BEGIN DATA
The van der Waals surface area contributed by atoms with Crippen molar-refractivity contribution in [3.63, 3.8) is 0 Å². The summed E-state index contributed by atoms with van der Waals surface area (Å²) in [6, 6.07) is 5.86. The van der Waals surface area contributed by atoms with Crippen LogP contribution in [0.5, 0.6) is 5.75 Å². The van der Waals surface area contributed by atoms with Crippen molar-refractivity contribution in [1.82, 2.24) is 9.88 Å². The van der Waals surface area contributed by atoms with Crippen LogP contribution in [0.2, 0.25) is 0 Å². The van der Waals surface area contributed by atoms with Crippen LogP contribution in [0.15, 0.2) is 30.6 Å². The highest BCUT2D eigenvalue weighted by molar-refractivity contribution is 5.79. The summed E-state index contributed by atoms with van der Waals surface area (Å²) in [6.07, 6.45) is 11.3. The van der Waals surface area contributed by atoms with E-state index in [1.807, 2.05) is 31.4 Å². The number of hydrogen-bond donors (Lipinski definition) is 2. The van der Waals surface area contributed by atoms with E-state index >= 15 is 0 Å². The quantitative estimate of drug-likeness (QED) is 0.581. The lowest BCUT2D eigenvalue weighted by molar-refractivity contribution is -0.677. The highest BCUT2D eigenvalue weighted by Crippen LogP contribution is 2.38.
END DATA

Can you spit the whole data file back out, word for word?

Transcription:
The van der Waals surface area contributed by atoms with Crippen molar-refractivity contribution in [3.63, 3.8) is 0 Å². The summed E-state index contributed by atoms with van der Waals surface area (Å²) in [6, 6.07) is 5.86. The van der Waals surface area contributed by atoms with Crippen LogP contribution in [0.5, 0.6) is 5.75 Å². The van der Waals surface area contributed by atoms with Crippen molar-refractivity contribution in [1.82, 2.24) is 9.88 Å². The van der Waals surface area contributed by atoms with Crippen LogP contribution in [0.2, 0.25) is 0 Å². The van der Waals surface area contributed by atoms with Crippen LogP contribution in [0.15, 0.2) is 30.6 Å². The highest BCUT2D eigenvalue weighted by molar-refractivity contribution is 5.79. The summed E-state index contributed by atoms with van der Waals surface area (Å²) in [6.07, 6.45) is 11.3. The van der Waals surface area contributed by atoms with E-state index in [1.807, 2.05) is 31.4 Å². The number of hydrogen-bond donors (Lipinski definition) is 2. The van der Waals surface area contributed by atoms with E-state index >= 15 is 0 Å². The quantitative estimate of drug-likeness (QED) is 0.581. The lowest BCUT2D eigenvalue weighted by molar-refractivity contribution is -0.677. The highest BCUT2D eigenvalue weighted by Crippen LogP contribution is 2.38.